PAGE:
Timeshare ownership continues to be one of largest growth areas in real estate. Consequently, as with any purchase of real estate, buyers need to perform due diligence before purchasing and understand their options on selling when they are no longer able to use the timeshare. A common complaint of owners is that there is no easy mechanism to sell a timeshare. If you own property in Boston, you can engage a broker who will advertise on your behalf, hold showings and find a buyer who wants to own or live in Boston. With a timeshare it is more difficult to sell as you need to find a buyer who wants to buy into your particular resort or timeshare club. The buyer pool becomes much, much smaller.
Any owner seeking to sell their timeshare should always contact their resort first. As the vacation and travel needs of aging original owners have changed, the vast majority of resorts have realized that responsible exit programs needed to be developed. The larger timeshare resorts have developed either resale programs for owners to enter with an on-site broker or an exit policy that allows an owner to pay a one-time fee in exchange for the resort to assume title to the timeshare. The resale programs charge a brokerage fee and closing costs just as when selling residential property. The resort exit policy typically costs far less than what an exit company would charge and with use of an exit company, the resort will still require payment of its exit policy fee, so an owner ends up paying twice by engaging the exit company. If the owner is also a member of an exchange company, they should contact the exchange company for alternative exit options. ARDA and several large timeshare companies have developed a website – ResponsibleExit.com – which provides information and resources for timeshare exit options. ARDA’s main website, ARDA.org also has recommendations for sale of timeshares and lists of legitimate exit companies. Owners can save money, time and avoid stress by taking the time to do a little homework.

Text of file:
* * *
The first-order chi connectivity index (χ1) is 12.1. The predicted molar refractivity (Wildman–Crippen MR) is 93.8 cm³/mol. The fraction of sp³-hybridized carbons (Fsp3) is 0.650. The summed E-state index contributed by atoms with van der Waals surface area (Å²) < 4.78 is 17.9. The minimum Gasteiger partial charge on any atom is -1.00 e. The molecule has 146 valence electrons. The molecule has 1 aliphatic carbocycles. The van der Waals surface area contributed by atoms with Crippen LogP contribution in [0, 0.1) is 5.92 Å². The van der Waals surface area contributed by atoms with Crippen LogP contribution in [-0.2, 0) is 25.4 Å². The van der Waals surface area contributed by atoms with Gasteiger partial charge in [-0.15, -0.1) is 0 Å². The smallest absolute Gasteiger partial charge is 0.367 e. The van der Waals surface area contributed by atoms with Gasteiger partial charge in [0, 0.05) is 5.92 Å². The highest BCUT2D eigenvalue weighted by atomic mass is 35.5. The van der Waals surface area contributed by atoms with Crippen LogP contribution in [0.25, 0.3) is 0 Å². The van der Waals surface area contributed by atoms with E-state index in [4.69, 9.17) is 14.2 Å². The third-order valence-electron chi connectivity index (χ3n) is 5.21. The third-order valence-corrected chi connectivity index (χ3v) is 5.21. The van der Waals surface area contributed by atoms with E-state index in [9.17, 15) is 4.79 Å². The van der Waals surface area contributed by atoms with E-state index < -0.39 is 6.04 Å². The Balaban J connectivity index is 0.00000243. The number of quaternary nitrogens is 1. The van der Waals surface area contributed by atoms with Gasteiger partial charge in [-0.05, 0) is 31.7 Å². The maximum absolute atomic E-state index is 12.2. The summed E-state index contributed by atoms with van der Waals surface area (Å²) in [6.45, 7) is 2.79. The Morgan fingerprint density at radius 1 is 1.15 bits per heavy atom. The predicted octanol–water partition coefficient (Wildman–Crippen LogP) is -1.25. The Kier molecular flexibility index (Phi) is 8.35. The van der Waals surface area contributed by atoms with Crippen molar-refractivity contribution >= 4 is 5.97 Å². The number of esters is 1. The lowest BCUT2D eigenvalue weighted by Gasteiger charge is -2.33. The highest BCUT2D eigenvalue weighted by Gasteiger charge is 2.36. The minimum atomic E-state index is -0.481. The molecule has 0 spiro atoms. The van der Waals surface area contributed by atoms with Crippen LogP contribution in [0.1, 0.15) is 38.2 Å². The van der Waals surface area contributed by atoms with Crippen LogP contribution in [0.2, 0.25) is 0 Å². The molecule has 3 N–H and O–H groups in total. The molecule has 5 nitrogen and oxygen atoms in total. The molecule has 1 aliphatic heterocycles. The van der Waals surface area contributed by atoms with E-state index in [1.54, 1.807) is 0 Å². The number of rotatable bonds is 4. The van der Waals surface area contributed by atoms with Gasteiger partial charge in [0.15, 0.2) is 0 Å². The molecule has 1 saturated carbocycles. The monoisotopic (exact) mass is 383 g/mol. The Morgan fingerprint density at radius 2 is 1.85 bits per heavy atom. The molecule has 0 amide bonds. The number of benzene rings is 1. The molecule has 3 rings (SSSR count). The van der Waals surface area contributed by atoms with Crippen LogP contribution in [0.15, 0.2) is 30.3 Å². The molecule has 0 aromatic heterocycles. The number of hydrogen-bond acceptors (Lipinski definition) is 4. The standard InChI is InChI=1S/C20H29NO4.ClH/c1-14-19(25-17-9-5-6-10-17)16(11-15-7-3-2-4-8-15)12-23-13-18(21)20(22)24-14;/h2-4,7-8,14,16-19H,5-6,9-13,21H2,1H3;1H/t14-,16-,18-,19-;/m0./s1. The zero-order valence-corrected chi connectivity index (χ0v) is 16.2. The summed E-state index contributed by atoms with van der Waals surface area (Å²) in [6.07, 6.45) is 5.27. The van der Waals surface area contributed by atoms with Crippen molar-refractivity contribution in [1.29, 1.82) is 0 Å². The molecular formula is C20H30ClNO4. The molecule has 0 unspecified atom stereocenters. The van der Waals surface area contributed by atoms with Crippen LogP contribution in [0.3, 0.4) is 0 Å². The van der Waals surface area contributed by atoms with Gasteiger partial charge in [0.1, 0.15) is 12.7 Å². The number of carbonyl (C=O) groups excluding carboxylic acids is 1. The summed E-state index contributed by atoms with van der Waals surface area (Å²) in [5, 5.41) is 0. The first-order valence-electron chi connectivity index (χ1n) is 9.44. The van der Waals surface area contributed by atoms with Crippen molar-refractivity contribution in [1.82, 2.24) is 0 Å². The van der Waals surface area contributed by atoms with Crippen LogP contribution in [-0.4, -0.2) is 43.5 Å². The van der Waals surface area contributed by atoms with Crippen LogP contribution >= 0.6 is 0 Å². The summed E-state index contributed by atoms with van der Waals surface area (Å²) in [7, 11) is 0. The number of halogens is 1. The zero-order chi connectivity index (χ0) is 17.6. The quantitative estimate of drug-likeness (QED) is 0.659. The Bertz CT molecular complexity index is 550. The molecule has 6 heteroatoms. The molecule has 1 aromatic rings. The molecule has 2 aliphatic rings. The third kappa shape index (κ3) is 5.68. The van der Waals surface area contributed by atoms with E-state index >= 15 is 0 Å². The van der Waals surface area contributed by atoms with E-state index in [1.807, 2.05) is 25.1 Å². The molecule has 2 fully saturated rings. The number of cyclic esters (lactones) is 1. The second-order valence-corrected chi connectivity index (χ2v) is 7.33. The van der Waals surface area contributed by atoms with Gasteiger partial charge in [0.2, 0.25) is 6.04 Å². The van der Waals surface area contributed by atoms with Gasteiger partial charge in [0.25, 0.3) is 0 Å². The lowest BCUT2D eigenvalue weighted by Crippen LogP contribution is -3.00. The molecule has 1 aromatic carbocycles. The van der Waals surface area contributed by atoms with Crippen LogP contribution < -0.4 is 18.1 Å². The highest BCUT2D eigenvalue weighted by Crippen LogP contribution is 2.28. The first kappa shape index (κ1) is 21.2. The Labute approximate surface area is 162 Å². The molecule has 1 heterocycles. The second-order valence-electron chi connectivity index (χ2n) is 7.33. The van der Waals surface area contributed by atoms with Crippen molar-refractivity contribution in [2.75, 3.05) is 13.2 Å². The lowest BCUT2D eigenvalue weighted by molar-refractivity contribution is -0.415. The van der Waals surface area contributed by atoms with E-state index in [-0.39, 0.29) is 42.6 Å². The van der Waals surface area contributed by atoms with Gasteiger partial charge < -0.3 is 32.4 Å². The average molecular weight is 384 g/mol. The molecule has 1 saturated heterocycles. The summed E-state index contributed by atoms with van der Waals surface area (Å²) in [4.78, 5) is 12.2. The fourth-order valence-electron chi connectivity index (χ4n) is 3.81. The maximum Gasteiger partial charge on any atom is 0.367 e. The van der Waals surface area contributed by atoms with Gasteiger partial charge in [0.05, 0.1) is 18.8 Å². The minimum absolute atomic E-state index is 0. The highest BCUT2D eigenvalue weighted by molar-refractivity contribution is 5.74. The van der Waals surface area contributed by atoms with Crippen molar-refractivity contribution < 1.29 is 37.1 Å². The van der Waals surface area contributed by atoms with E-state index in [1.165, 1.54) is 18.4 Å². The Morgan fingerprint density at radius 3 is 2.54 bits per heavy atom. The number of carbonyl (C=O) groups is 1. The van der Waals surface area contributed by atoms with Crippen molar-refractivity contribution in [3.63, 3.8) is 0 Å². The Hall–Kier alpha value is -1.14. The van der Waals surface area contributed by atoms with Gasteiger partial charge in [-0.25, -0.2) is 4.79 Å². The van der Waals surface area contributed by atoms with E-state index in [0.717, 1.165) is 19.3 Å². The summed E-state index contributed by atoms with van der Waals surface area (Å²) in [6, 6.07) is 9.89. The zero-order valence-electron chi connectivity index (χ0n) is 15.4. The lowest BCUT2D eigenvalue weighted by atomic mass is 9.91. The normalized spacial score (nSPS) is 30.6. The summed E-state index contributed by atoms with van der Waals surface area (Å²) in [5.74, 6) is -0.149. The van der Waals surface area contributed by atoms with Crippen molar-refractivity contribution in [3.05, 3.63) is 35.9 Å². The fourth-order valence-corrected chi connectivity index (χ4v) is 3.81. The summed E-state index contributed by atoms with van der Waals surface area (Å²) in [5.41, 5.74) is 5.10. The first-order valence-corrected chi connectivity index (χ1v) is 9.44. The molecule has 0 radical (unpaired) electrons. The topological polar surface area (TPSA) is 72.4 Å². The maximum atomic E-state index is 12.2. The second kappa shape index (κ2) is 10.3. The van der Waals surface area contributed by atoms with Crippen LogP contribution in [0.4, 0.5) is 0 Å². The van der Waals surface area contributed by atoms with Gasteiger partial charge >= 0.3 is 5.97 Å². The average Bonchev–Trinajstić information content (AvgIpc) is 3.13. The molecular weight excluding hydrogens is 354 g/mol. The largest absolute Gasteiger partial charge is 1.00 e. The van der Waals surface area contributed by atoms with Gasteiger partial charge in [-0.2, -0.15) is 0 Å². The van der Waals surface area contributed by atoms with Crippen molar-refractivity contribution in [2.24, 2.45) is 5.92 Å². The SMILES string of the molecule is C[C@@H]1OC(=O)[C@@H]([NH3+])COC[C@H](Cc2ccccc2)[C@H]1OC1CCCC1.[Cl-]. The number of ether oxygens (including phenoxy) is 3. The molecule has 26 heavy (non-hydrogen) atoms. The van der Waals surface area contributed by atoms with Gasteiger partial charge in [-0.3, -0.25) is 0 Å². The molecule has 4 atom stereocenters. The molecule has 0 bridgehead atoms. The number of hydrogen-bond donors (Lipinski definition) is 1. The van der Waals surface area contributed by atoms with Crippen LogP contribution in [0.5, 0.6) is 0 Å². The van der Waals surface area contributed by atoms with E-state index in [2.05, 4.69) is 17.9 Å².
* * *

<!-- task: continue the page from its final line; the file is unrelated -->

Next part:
1. CBS Evening News, Timeshare exit companies may be scamming customers, aired June 5, 2019.